Wednesday 22 December 2010

Start of the holidays

My workplace is shutting down between Christmas and New Year's, so all the staff have to take some of their annual leave days during this period. It isn't much of an imposition though, as most staff would probably want to take leave during that period anyhow. I've also taken a few extra days off before Christmas, so today was my last day of work until the 4th of January.
During the break I want to read through a couple of the planetary science textbooks I got from I'll also have another go at using the Meade CCD camera I bought last year. I've written a first draft of an application for a student fellowship position at the Australian Astronomical Observatory - the competition for these positions is fierce (usually 30+ entries for the 2-3 available slots), so I'm not likely to get one. I'll revise the cover letter and CV during the holidays and send the 'final' version to the lecturer at JCU for some feedback before I send it off to the AAO in late January. It does no harm to apply, and some of the documentation can probably be recycled if I apply to the JCU doctorate program in a couple of years time. If I did get accepted I'd have to arrange to take the 10-12 weeks off work in June-August. Fortunately I have 8 weeks of long-service leave and 8 weeks of annual leave accumulated so this should be possible (although the boss might not like the idea).
Subscribe to Enough Wealth. Copyright 2006-2010

Sunday 12 December 2010

The down-side of ordering textbooks online

My textbooks order arrived from a couple of days ago, so I'll have lots to read while I visit my parent's farm for the holidays. Unfortunately the cardboard box had been broken in transit and 'repacked' by simply dumping the entire contents and box into a soft 'tote bag'. Obviously that didn't provide much protection for the books as they travelled airmail from the US to Australia, so all the books arrived with some damage. The heavier, hard-cover textbooks (costing over $100 each) arrived with damaged spines and covers. I emailed both packaging feedback and their customer service, but the response so far has been underwhelming. The customer service department responded within 24 hours of my complaint, but all I got was a boilerplate response offering either a refund or replacement books if I send the damaged books back to

That would be fine if I lived in the US (so postage costs and delivery time wasn't an issue), but sending the damaged books back for replacement would cost at least $50 postage, plus I'd have to wait two or three months for the replacement textbooks to arrive.

Since I want to start reading the textbooks NOW, I've emailed again reiterating my original request for some compensation by way of a partial refund. A small amount of compensation by way of an gift card would appear to be a win-win solution. I'd be able to keep the damaged books and start using them immediately, have some funds to use towards buying additional books from in the future, and avoid having to pay expensive postage to return the books to And Amazon would win by the gift cards costing less than the cost of mailing replacement books out to me (which could get damaged again!), and would also benefit by my next order using the gift card most likely being for more than the value of the gift card.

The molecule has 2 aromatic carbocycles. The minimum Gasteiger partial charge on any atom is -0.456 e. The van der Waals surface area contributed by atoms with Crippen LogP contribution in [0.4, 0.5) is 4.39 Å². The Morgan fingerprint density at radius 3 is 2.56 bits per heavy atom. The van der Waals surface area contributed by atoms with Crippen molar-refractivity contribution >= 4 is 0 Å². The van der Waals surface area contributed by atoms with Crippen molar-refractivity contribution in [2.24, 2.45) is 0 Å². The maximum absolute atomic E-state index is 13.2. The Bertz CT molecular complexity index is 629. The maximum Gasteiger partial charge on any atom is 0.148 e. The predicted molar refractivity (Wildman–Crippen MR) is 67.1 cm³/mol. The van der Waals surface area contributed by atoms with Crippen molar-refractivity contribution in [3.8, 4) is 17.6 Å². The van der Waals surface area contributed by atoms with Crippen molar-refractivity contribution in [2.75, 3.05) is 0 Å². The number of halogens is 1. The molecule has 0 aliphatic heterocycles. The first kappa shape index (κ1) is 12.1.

We'll see if I actually get a "human" responding to my second email, or just another stock standard response to return them for a refund or replacement.

One especially irritating feature of the customer feedback process was that the customer feedback form doesn't allow attachments (so I could not include the photos of the damage to the books and packaging that I had sent to them using the packing feedback form), and the reply (with photos attached) I sent to their initial customer service reply bounced - so I had to reply using the same customer feedback form that doesn't allow attachments!

UPDATE: Amazon came back very quickly with a refund of the shipping cost plus a "goodwill refund" of part of the cost price of the books. In total I will get $146.46 refunded out of the $585.84 originally paid. Part (~2/3) of the refund is being credited back onto the CC I used to make the purchase, and the remainded will be credited as 'gift card' value onto my account (and will be automatically deducted from the total of my next order). Overall, I'm happy with Amazon's response as I don't have to wait for the books to be replaced and I get some compensation for the books not arriving in good condition. Although the box used for the shipment of 7 books (which included three hefty hardcovers) was obviously not strong enough in this case, my previous orders from Amazon had all arrived in excellent condition. So the problem could have been caused by excessively rough handling of the package through the postal system, rather than the standard of packaging - in which case it was not really Amazon's fault.